More Bits/Higher sample Rate is not "better"

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More Bits/Higher sample Rate is not "better"

Post by Fredo » Thu Nov 26, 2015 8:50 am

In the past, we had many discussions about bit depth and we had the luck that knowledgable people Like Nika Aldrich and Bob Katz came here to explain what digital recording was all about. They tackled all of the myths that are floating around about bit depth. Steinberg had a hard time explaining that 32bit floating Point was as good, if not better- than the 48bit fixed Point that PT used back then.

Even today, there is much ignorance and a lot of people think that "resolution" in audio means the same thing as "resolution" in video. Just yesterday I had a long discussionwith video people who insisted that the audio department worked in 24bit, because they would not take *any* compromise in terms of audio quality.

Anyway, I just came across this article; hope it is of some help.

http://www.sonicscoop.com/2013/08/29/wh ... soonf.dpbs

UPDATE: Article about higher sample rates: http://www.trustmeimascientist.com/2013 ... n-it-isnt/


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Re: More Bits is not "better".

Post by Robin Walsh » Fri Nov 27, 2015 2:40 pm

Thanks Fredo! Great read.
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Re: More Bits is not "better".

Post by Oswald Schwander » Tue Dec 01, 2015 2:39 pm

Thanks a lot. Very good article.

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Re: More Bits is not "better".

Post by ChrisPolus » Wed Dec 16, 2015 3:50 pm

I just wanted to chime in and say that the same goes for kHz! More kHz, in most cases, is not at all better. But I've seen you already wrote everything about that, too :) So I won't write more here. If you wonder about kHz, sampling frequency and "HD Audio",go here and read this:
http://www.trustmeimascientist.com/2013 ... n-it-isnt/

Xiph.org made two EXCELLENT videos on this topic. Highly recommended if you want to watch a video and not reading so much. They really go deep.

http://xiph.org/video/

Thanks Fredo. I think we just need to keep repeating it for people to believe. It's like the old war in CPUs that more GHz is better. Today, this law doesn't work anymore as there are more cores and better parallel programming. Or that more Megapixels in a camera are better (while the chip size stays the same and the pixels get smaller and smaller, producing a lot more noise, making the image worse). Thanks for that article and reminder.
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Re: More Bits is not "better".

Post by ju » Fri Feb 12, 2016 7:50 pm

Hi All.

Well, for once Fredo, I don't completely agree. :mrgreen:
I just read that interesting thing about bits...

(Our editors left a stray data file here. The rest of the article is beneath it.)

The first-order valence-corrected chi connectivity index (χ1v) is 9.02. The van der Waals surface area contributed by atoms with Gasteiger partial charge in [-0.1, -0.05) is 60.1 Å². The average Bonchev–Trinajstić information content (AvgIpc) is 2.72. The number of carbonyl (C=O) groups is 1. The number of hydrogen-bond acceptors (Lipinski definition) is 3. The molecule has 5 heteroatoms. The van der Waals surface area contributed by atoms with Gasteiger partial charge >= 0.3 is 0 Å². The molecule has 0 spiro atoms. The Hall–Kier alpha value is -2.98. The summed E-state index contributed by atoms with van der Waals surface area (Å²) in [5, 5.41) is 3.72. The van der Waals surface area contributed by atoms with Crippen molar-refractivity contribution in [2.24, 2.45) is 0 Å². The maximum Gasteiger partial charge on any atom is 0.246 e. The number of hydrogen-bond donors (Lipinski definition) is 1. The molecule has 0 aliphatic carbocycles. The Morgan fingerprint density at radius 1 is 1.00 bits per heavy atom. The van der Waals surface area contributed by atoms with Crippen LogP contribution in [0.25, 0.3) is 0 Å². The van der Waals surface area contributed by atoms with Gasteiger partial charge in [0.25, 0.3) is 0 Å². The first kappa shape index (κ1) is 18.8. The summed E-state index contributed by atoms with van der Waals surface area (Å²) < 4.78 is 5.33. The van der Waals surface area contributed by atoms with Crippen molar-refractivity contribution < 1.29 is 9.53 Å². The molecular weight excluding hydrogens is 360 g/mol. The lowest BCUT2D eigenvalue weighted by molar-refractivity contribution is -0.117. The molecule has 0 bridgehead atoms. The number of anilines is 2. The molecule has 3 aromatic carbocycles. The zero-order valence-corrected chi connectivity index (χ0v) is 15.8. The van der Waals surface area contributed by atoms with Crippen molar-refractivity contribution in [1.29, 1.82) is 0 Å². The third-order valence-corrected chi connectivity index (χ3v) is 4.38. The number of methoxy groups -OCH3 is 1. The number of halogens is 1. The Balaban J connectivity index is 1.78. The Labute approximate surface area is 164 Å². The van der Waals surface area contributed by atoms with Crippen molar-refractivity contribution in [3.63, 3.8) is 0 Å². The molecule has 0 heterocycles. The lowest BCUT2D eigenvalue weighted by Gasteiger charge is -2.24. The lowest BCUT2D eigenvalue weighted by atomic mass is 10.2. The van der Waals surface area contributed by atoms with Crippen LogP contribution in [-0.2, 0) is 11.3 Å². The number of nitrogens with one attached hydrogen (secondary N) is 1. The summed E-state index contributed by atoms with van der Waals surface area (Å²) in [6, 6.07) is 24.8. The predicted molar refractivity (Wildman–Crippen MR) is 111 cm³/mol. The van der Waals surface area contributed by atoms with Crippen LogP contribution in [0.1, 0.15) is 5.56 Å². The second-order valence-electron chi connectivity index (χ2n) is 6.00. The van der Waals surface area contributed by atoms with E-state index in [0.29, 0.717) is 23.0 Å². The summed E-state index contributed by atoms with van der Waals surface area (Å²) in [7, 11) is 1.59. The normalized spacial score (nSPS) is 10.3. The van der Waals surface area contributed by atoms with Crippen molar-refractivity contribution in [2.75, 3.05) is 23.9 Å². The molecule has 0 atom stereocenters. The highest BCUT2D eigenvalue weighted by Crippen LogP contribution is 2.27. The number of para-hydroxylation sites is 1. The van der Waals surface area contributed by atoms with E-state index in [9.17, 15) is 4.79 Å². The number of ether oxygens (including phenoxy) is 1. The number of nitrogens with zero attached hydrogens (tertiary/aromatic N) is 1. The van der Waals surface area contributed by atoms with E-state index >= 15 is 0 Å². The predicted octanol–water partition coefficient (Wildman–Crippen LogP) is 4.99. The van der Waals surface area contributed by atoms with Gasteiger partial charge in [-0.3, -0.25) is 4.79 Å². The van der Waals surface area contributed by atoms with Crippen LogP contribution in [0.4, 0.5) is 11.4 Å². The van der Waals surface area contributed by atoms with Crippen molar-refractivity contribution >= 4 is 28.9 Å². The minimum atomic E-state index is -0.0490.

It is kind of true, yes... But only because it mainly talks about music applications, where in fact, with absolutely no dynamic in the final mix, there is little difference between 32float and 24 bits. (even 16, indeed)

But it does' change the fact that most daws audio engines run now at 32float, no matter what you do.
Even if you ask it to express the result at 24 bits, it does' change the fact that all calculations remain at the same, native daw audio engine resolution.
So why would we want to work at anything but the non-modifiable daw precision as long as the main mix is not finished ?
Why loose the precision as long as we have some more things to do ? (with off-line processes for instance, or bounce... every time we write a new file before reaching the end of the mix.)
At the end, right, we end up with a 24 bits mantisse and a 8 bit exponent.
Exponent which is now useless, as we don't have any more calculations to do...
So we can now safely drop them and express the last result of our calculations in 24bits. (final mix, in a word...)
This is then really coherent with the fact that we use 24bits for recording on the field, and 24bits for deliverables.
But 32bits is the way to go to keep the precision up during all editing and mixing work in my opinion...
Not to say that it's elegantly adapted with 64 bits accumulators and 64bits OS, Hosts and SDK architectures...

So at the end of the day, I do think that for all those reasons, it's way more logical to work everything in 32float and deliver the result at the very end in 24bits.
(or shoot at 4k, and deliver a dip at 2k, which is enough good when coloring and vfx are done.)
Just my 2 cents (and a post-production only view, that right ;-)

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Higher sample Rate is not "better"

Post by Fredo » Mon Apr 11, 2016 10:48 am


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Re: More Bits/Higher sample Rate is not "better"

Post by Oliver.Lucas » Thu Jun 30, 2016 12:18 pm

Haven't read it tbh, but he probably misses sound design (most people do).
When you pitch shift stuff (down) frequencies that were inaudible suddenly appear in the conceivable parts of the audio spectrum when you record stuff at higher sample rates.
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Re: More Bits/Higher sample Rate is not "better"

Post by ChrisPolus » Thu Jun 30, 2016 12:32 pm